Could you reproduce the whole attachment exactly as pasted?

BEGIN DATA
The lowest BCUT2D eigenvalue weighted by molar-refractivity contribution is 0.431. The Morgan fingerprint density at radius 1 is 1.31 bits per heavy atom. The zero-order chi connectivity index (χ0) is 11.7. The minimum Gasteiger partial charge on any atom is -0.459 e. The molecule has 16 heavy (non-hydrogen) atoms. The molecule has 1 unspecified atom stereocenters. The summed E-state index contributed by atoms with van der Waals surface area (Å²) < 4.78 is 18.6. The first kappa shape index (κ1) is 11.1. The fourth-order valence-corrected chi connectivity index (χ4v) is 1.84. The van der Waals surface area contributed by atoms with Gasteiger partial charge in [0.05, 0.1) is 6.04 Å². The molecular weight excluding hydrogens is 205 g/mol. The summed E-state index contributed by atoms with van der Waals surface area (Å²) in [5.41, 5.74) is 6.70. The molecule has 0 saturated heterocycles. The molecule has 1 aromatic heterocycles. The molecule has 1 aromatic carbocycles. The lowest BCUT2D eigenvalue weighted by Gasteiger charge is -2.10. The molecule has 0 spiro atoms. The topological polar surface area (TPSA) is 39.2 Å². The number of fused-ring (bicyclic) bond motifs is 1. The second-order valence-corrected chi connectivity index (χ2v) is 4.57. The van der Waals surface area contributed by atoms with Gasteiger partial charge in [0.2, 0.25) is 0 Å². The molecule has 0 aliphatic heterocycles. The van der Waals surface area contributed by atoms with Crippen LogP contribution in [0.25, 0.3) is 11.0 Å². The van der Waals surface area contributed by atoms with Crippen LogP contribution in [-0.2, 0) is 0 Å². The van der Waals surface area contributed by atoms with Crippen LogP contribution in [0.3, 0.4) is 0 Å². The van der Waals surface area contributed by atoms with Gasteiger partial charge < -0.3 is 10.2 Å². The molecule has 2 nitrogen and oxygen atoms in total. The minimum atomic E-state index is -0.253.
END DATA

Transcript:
The lowest BCUT2D eigenvalue weighted by molar-refractivity contribution is 0.431. The Morgan fingerprint density at radius 1 is 1.31 bits per heavy atom. The zero-order chi connectivity index (χ0) is 11.7. The minimum Gasteiger partial charge on any atom is -0.459 e. The molecule has 16 heavy (non-hydrogen) atoms. The molecule has 1 unspecified atom stereocenters. The summed E-state index contributed by atoms with van der Waals surface area (Å²) < 4.78 is 18.6. The first kappa shape index (κ1) is 11.1. The fourth-order valence-corrected chi connectivity index (χ4v) is 1.84. The van der Waals surface area contributed by atoms with Gasteiger partial charge in [0.05, 0.1) is 6.04 Å². The molecular weight excluding hydrogens is 205 g/mol. The summed E-state index contributed by atoms with van der Waals surface area (Å²) in [5.41, 5.74) is 6.70. The molecule has 0 saturated heterocycles. The molecule has 1 aromatic heterocycles. The molecule has 1 aromatic carbocycles. The lowest BCUT2D eigenvalue weighted by Gasteiger charge is -2.10. The molecule has 0 spiro atoms. The topological polar surface area (TPSA) is 39.2 Å². The number of fused-ring (bicyclic) bond motifs is 1. The second-order valence-corrected chi connectivity index (χ2v) is 4.57. The van der Waals surface area contributed by atoms with Gasteiger partial charge in [0.2, 0.25) is 0 Å². The molecule has 0 aliphatic heterocycles. The van der Waals surface area contributed by atoms with Crippen LogP contribution in [0.25, 0.3) is 11.0 Å². The van der Waals surface area contributed by atoms with Crippen LogP contribution in [-0.2, 0) is 0 Å². The van der Waals surface area contributed by atoms with Crippen LogP contribution in [0.3, 0.4) is 0 Å². The van der Waals surface area contributed by atoms with Gasteiger partial charge < -0.3 is 10.2 Å². The molecule has 2 nitrogen and oxygen atoms in total. The minimum atomic E-state index is -0.253.